W3C home > Mailing lists > Public > www-style@w3.org > August 2002

Re: Float overflowing behavior

From: Bill Daly <billdalynj@yahoo.com>
Date: Wed, 14 Aug 2002 07:37:11 -0700 (PDT)
Message-ID: <20020814143711.69253.qmail@web13006.mail.yahoo.com>
To: www-style@w3.org


--- Jan Roland Eriksson <jrexon@newsguy.com> wrote:
> And yet the real solution is so fantastically
> simple?
> 
>   <http://css.nu/exp/layer-ex3b.html>
>   <http://css.nu/exp/layer-ex3b.html>
>   <http://css.nu/exp/layer-ex3d.html>

I don't see that as a solution, so much as a hack. 
The empty div which you add in those examples has no
relevance to the structure of the document, and does
not belong.  It is being used purely for
presentational purposes.  While I have seen this in
use, and have used it myself in some cases, I don't
see it as the proper way for this effect to be
accomplished.

Now, while I don't agree with the previous mailing
about changing the default behavior of floats, I am in
agreement with the original message which started this
thread.  What is needed is some CSS property which can
be applied to a floated element which will allow its
container element to take the size of the floated
element into account and adjust its size accordingly.

Take, for example, the following code snippet
representing an online product catalog:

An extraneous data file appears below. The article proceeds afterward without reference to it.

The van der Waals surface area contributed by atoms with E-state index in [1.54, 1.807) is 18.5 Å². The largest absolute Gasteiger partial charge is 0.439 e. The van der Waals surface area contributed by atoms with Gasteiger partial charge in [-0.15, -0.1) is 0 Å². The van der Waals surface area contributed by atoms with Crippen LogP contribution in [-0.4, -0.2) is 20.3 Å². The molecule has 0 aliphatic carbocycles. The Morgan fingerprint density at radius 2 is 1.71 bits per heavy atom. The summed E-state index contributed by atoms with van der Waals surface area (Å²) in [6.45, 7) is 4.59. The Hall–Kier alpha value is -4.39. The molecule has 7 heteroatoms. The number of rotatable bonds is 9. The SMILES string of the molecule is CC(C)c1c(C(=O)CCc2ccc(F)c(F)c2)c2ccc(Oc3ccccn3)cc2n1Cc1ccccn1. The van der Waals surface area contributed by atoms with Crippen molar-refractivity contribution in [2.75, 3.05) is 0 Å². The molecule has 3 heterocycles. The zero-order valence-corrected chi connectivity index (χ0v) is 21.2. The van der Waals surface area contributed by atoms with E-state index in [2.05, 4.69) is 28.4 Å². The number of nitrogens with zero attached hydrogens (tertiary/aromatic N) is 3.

<div class="product">
    <img class="productimage" src="product1.jpg">
    <p>This is Product Description 1</p>
</div>

<div class="product">
    <img class="productimage" src="product2.jpg">
    <p>This is Product Description 2</p>
</div>

.productimage {
    float: left;
}

Now, in the case of a product catalog, the behavior
one would be looking for would be for each product's
picture to be next to its product description.  Given
the current implementation, a "productimage" whose
height is larger than that of its product description
text would overflow into the div of the next product,
causing confusion to someone who may be viewing the
page as to which pictures belong with which
descriptions.

Yes, you can achieve the desired effect with the
method of the empty div which you proposed earlier,
but is that extraneous markup truly the proper way to
go when it could be solved with a CSS property?

Imagine, if you will, someone new to web design.  What
would be more intuitive for them to do?  Add an empty
div, or use a defined CSS property like the proposed
float-overflow which says exactly whose name implies
the exact desired effect?

In my opinion, the float-overflow property proposed in
the message beginning this thread would be the best
solution, so long as the current default behavior of
floats is maintained when it is not specified.

Bill Daly

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Received on Wednesday, 14 August 2002 10:37:12 GMT

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